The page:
Reducing methane emissions is the fastest way to slow the rate of global warming now, even as we decarbonise our energy systems.
It’s an opportunity we can’t afford to miss.
Reducing methane emissions is critical, not just on a national scale, but on a global scale – where Europe is uniquely positioned to lead.
Climate impacts on people and nature are worsening in every corner of the globe. Slowing today’s unprecedented rate of warming can help avert our most acute climate risks, including crop loss, wildfires, extreme weather and rising sea levels. But our window of opportunity is closing. We need fast solutions.
Acting now to reduce methane emissions will have immediate benefits that reductions in carbon dioxide cannot provide on their own.
Methane has more than 80 times the warming power of carbon dioxide for the first 20 years it’s in the atmosphere, and its atmospheric concentrations are increasing faster now than at any time since the 1980s.
At least 25% of today’s warming is driven by methane from human actions.
There are readily available solutions to cut methane today, and some of the fastest, most cost-effective opportunities are in the fossil fuel sector.
As the world’s largest fossil gas importer, Europe is uniquely positioned to set the gold standard for methane mitigation and drive down emissions not only in Europe, but globally.
The European Union recognised this when it led more than 100 countries in signing the Global Methane Pledge to reduce methane emissions by at least 30% by 2030.
To fulfil this pledge and achieve its own 2030 climate targets, the European Commission recently proposed legislation to reduce its methane footprint from the energy sector.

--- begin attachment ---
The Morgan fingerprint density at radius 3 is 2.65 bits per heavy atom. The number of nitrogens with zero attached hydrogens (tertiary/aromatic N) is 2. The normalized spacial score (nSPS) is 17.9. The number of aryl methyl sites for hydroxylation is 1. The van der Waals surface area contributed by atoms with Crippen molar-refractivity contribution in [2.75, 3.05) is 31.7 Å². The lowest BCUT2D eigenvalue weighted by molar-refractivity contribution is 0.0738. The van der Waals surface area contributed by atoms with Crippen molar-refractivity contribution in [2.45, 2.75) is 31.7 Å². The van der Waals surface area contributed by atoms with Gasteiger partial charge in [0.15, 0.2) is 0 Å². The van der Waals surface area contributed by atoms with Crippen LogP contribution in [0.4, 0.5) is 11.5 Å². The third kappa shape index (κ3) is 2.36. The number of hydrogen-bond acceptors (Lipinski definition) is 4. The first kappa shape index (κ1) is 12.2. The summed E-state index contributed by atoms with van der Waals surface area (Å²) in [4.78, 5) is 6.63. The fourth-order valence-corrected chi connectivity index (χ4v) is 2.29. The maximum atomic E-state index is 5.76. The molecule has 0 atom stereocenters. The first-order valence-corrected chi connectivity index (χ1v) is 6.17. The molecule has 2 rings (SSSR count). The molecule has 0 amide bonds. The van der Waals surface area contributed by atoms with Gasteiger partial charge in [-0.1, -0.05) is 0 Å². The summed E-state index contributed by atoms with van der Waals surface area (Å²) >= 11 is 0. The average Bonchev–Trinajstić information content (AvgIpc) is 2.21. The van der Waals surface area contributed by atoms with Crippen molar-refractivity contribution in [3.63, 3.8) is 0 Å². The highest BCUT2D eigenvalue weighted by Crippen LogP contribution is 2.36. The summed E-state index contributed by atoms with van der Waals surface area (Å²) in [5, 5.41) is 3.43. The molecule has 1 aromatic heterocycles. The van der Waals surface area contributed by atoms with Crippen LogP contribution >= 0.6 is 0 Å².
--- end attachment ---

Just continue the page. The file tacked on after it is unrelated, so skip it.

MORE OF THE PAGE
The EU Methane Regulation, currently under consideration, can deliver on its promises by strengthening action in 4 key areas.
1) Step up monitoring and reporting
Europe must make use of the new digital technologies at its disposal to monitor methane emissions based on direct measurements both within and outside of its borders and in alignment with Oil and Gas Methane Partnership 2.0 standards.
New technology, such as the advanced methane-tracking satellite, MethaneSAT, will usher in a new era of reporting for climate transparency and accountability.
2) Plug leaks
The bulk of methane emissions from oil and gas comes from persistent leaks. To plug its leaks, Europe needs to enforce leak detection and repair requirements in-line with best international practice, with enough frequency to capture all leaks, including stochastic and unpredictable super-emitters.
3) End flaring and venting
Routine venting and flaring is the harmful practice of burning or releasing methane into the atmosphere.
Capturing the billions of cubic metres of fossil gas wasted through venting and flaring can also help reduce dependency on Russian oil and gas.
4) Limit methane in imported gas
Europe’s external methane emissions footprint is up to 8x larger than its domestic footprint, so any plan that does not address imports is a lost opportunity.
Legislators should adopt a binding methane intensity target on methane emissions produced during the extraction and transportation of fossil gas.